The second week of the wicked problems course has come and gone, this week I had a harder time finding how meditating and paradigms were connected at all. To be quite honest I wasn’t even sure I understood what a paradigm was. The definition said in class was I believe, “a pattern of something” it was most likely said in a better definition but I was so confused that I was lost halfway through the discussion.
On Tuesday we began to discuss meditation; I attempted to listen the speaker which was describing how our thoughts are all over the place and that it’s not a bad thing but it’s important to stop for some time and collect our thoughts back to ourselves. It’s funny because the entire time my thoughts were going everywhere: “I wonder what I should be thinking? I wonder what she’s thinking? What does she even mean by be at one with my thoughts? This is supposed to me make me happier? How will this help me change the world?” To say I was confused is an understatement.
My main problem was how in the world does meditating relate to paradigms? Paradigms as I later discovered is the way a person thinks: their beliefs, assumptions, mind. I was so lost on how focusing my thoughts on the moment and paradigms went hand and hand.
Needless to say, I gave the weeks articles another read. I found that being at one with your thoughts is going to keep you more grounded. Yes, it is still supposed to make you happier because you’re taking some stress off of yourself by not worrying about the past and thinking that tomorrow will come tomorrow. But also, meditating is supposed to be mindful. I found that my idea of having to force myself to not think was wrong, you’re supposed to be mindful of your surroundings. Use your senses to describe how you feel. The idea is that this time of mindfulness- meditation- will make us see our thoughts and adjust them to do better in the world. That is the connection of meditating and paradigms.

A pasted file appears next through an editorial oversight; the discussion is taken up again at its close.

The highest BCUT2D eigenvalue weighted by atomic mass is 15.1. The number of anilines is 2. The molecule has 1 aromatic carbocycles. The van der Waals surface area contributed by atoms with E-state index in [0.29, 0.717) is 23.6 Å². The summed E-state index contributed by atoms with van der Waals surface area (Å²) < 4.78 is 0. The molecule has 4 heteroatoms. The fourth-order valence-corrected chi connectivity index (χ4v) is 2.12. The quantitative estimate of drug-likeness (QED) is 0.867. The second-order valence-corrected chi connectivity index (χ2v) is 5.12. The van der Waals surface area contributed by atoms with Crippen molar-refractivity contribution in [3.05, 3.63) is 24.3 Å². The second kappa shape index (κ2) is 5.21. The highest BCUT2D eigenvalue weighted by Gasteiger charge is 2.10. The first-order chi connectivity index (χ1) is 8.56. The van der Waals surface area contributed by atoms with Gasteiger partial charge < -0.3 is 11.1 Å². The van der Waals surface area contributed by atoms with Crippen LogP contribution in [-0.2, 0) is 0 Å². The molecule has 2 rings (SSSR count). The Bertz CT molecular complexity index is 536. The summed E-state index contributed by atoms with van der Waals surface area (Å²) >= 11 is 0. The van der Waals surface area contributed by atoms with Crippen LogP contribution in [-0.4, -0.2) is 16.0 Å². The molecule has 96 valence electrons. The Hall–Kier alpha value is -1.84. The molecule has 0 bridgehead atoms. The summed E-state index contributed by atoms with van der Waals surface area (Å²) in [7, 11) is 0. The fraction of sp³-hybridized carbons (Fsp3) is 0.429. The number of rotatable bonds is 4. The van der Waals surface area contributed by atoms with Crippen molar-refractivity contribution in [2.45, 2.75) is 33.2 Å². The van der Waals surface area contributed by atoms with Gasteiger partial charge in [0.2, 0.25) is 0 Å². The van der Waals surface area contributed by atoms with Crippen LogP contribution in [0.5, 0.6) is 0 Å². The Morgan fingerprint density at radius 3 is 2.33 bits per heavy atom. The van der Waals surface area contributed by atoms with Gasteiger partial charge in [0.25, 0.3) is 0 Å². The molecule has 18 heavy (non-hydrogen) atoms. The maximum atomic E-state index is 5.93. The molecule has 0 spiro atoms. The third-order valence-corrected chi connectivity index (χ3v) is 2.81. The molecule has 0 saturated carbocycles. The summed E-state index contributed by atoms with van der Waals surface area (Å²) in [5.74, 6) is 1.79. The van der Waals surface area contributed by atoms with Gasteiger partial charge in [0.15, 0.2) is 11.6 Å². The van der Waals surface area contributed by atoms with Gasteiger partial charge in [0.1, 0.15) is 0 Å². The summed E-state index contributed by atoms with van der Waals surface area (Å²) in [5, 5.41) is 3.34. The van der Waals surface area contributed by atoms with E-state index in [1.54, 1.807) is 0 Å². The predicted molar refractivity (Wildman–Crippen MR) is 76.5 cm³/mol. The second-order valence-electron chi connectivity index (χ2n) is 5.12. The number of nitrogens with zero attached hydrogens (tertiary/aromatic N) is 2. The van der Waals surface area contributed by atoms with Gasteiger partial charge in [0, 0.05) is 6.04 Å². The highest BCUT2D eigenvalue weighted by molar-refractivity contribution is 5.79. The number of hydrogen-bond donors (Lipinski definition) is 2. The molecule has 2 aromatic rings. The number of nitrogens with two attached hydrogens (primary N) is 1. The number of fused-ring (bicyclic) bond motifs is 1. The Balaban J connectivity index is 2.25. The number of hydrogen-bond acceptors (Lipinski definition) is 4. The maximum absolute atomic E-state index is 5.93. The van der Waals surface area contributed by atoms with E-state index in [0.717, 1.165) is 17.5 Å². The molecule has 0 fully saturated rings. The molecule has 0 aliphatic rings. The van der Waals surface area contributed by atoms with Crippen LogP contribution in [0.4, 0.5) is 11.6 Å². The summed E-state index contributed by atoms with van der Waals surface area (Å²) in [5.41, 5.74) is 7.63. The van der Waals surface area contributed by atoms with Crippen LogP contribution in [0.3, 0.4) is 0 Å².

Will it work? Probably not for everyone. Most people are like I am, we don’t see the point in meditating or we simply worry too much about what we’re supposed to be feeling or thinking to truly engage in meditation. I do believe meditating would be an excellent stress reliever as I’ve personally experienced, but it did not make me jump at the idea to change my ideology of life or anything of that matter. Different things work for different people though. Everything works in different ways, so while I don’t truly see meditation clearing my mind to focus on better things someone else might change the world through it.